Over time, automation systems will likely shift to IP networks for new buildings, doing away with the polyglot automation world of today.  However, the existing building stock will continue to speak many languages, and solutions such as Echelon’s will play an important role in synthesizing building energy data to make buildings smarter and more energy-efficient.


Better Buildings Challenge Boosts ESCOs

— January 12, 2012

In late 2011 President Obama announced the Better Buildings Challenge, a $4 billion program sponsored by the DOE with the support of a number of public and private sector partners.  The program aims to make American buildings 20% more energy efficient by 2020 by directing federal agencies to engage in performance contracts (driving efficiency with zero taxpayer funds) as well as mobilizing major companies to invest in efficiency upgrades to their own buildings and plants.

The list of partners in the Better Buildings Challenge is impressive, including major building service providers such as Schneider Electric and Transwestern, as well as industrials with large building portfolios such as Saint-Gobain and General Electric.  To date, 1.6 billion square feet of space have been committed to the program, and that figure will grow as more companies, government agencies, and other organizations get involved.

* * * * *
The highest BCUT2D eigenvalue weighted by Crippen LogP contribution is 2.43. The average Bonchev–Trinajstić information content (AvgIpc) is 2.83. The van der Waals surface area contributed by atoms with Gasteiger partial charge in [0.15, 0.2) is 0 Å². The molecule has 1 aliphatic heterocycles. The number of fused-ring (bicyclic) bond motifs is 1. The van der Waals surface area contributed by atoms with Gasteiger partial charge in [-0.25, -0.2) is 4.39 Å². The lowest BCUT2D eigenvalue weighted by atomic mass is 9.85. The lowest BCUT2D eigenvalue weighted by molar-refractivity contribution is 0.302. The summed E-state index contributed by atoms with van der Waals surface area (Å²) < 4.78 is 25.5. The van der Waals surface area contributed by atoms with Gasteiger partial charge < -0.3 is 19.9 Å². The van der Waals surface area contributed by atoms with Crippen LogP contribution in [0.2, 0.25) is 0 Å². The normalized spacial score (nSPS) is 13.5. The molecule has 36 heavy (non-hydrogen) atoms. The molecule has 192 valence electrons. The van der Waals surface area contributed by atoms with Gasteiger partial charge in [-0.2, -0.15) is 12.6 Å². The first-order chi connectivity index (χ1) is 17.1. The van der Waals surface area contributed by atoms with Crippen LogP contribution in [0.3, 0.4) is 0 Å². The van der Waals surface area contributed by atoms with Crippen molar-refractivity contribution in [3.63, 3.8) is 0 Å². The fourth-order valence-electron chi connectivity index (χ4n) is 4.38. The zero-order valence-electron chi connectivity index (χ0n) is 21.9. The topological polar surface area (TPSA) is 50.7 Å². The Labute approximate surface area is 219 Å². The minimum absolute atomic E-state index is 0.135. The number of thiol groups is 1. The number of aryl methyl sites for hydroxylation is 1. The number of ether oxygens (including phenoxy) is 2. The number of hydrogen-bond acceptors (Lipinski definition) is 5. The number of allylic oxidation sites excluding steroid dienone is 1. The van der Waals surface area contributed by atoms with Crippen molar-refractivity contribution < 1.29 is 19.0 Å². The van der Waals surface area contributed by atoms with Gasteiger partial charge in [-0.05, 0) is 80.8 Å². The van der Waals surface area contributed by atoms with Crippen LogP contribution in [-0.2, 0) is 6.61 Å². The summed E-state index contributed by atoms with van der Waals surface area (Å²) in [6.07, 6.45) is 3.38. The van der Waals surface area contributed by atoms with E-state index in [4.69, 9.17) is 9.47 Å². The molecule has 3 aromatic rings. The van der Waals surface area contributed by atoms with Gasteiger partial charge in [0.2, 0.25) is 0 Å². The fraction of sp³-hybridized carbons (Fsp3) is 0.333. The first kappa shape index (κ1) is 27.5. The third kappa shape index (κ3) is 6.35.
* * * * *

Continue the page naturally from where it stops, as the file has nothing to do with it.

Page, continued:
But is it enough to reach the 20% goal by 2020? Four billion dollars may sound like a lot, but some studies have indicated that reducing energy consumption in U.S. buildings will take much more than that.  A 2009 study from McKinsey found that a potential $1.2 trillion in gross energy savings sit latent in the U.S building stock – but it would take $520 billion in upfront investment to unlock those savings and reduce projected energy demand by 23%. The amount of capital directly engaged for the Better Buildings Challenge is less than 1% of the $520 billion McKinsey believes is needed.  So the 20% reduction by 2020 may be a stretch with these funds alone.